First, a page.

Thursday, November 11, 2010
The sociology or even the teaching of a particular church isn’t always comfortable. The sermon can be dreadful, the people too suburban, too inbred, too full of pat answers. But this is what I can’t get around: Jesus loves the church. He who loves me so extravagantly I may dance into his arms, pig-sty stench and all—he loves the church I feel uncomfortable at, just the same. She is his bride.She really does an excellent job here, but her approach is very different than mine. From her set-up:
“Nobody is going to church,” my daughter told me recently. She was talking about people her age who had all grown up in intensely doctrined and governed churches and schools. “I ask them—do you pray? Do you have your quiet times? They all say, no.”I read that an immediately this question popped into my head, "In a world where we are all sinners, what makes church 'authentic'?"
It opened my eyes to something I hadn’t realized. Others her age tell me how uncomfortable church feels, how inauthentic, how the pressure for evangelism was no longer to be tolerated, how the exaltation of a single man’s sermon feels like an abuse of power. Friends and involvements outside of church seem more real. The one kind of church experience that seems genuine, it seems, is liturgical.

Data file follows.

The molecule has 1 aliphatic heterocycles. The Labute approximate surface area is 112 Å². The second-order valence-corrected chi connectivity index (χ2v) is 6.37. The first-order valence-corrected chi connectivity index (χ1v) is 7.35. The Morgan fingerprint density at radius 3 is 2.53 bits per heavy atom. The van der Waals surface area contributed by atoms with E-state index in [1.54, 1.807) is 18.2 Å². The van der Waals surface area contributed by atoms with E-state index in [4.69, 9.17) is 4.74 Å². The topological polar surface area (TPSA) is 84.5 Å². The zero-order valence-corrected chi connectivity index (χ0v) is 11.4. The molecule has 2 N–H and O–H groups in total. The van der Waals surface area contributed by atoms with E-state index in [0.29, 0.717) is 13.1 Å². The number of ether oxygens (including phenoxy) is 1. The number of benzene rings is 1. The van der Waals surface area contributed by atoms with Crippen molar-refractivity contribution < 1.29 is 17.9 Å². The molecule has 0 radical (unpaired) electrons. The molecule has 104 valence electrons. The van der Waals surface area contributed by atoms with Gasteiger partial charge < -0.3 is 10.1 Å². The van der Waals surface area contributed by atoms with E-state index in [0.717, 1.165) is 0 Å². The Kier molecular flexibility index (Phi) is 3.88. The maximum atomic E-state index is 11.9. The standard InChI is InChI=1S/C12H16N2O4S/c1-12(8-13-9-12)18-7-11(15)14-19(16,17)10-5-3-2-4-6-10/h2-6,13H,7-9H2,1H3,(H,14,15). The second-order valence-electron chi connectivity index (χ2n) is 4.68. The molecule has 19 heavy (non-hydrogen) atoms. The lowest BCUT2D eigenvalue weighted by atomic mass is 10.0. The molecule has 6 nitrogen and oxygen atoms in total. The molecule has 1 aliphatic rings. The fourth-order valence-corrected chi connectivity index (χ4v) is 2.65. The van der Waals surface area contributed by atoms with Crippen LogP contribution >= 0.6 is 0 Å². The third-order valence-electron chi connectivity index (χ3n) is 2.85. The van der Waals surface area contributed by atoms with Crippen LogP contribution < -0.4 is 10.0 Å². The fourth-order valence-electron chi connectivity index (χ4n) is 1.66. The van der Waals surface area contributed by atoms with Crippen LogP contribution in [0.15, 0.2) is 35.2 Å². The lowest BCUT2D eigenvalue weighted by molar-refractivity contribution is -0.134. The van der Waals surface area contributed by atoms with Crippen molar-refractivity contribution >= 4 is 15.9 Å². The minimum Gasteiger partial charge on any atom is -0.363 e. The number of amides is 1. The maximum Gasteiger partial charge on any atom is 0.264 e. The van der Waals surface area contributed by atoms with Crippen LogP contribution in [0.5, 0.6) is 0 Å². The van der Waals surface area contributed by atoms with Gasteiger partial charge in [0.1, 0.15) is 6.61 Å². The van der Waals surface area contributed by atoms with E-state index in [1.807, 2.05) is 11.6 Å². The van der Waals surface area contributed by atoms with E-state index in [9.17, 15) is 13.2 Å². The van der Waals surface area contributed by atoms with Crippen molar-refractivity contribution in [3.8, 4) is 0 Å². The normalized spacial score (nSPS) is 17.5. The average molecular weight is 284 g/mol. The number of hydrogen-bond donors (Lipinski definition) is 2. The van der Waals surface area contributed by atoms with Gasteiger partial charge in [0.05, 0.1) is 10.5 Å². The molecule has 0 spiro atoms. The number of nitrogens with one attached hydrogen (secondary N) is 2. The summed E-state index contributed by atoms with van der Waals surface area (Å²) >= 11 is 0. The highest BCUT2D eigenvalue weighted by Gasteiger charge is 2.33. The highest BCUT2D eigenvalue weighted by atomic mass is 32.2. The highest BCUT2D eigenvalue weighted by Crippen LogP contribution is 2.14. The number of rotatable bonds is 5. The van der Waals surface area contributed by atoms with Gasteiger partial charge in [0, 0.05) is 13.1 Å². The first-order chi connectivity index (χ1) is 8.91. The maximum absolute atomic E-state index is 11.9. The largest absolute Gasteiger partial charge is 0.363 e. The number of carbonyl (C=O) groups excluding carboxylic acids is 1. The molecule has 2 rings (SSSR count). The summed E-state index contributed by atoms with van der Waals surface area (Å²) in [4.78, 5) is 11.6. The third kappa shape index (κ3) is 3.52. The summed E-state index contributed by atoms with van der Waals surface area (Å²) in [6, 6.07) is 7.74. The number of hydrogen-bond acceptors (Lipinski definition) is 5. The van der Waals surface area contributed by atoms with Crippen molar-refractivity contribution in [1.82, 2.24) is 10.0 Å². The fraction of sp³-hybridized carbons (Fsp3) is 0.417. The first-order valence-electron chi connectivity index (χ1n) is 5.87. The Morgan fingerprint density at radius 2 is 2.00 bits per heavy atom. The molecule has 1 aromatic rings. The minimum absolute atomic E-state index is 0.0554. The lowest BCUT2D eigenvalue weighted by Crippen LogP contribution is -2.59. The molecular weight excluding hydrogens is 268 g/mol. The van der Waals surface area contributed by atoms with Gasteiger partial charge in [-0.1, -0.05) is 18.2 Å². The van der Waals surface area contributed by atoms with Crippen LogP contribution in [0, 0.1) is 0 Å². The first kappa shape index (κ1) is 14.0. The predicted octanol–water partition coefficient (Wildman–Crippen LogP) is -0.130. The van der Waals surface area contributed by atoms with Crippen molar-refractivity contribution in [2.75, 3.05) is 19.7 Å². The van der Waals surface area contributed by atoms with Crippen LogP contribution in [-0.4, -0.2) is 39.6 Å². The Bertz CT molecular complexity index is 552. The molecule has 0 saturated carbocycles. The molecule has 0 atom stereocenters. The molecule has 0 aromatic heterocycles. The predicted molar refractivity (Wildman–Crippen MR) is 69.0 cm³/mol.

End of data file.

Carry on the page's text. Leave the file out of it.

I have two brief answers. For one - we do. Church is what we make of it, not what we let others make of it for us. Now that is, pretty bluntly, essentially what Meek is saying. God is there, and He is what makes it authentic, if we do not feel it is authentic, then we are not seeing Him.
But my second brief answer is the one that I think is really important - it's a single word - HUMILITY. Because we are all sinners, and therefore in a sense can never worship completely authentically, it is incumbent upon us to worship is a humility that reflects are inadequacy to be there to begin with.
Prostrating yourself before the throne is not intended to be comfortable. Think about it.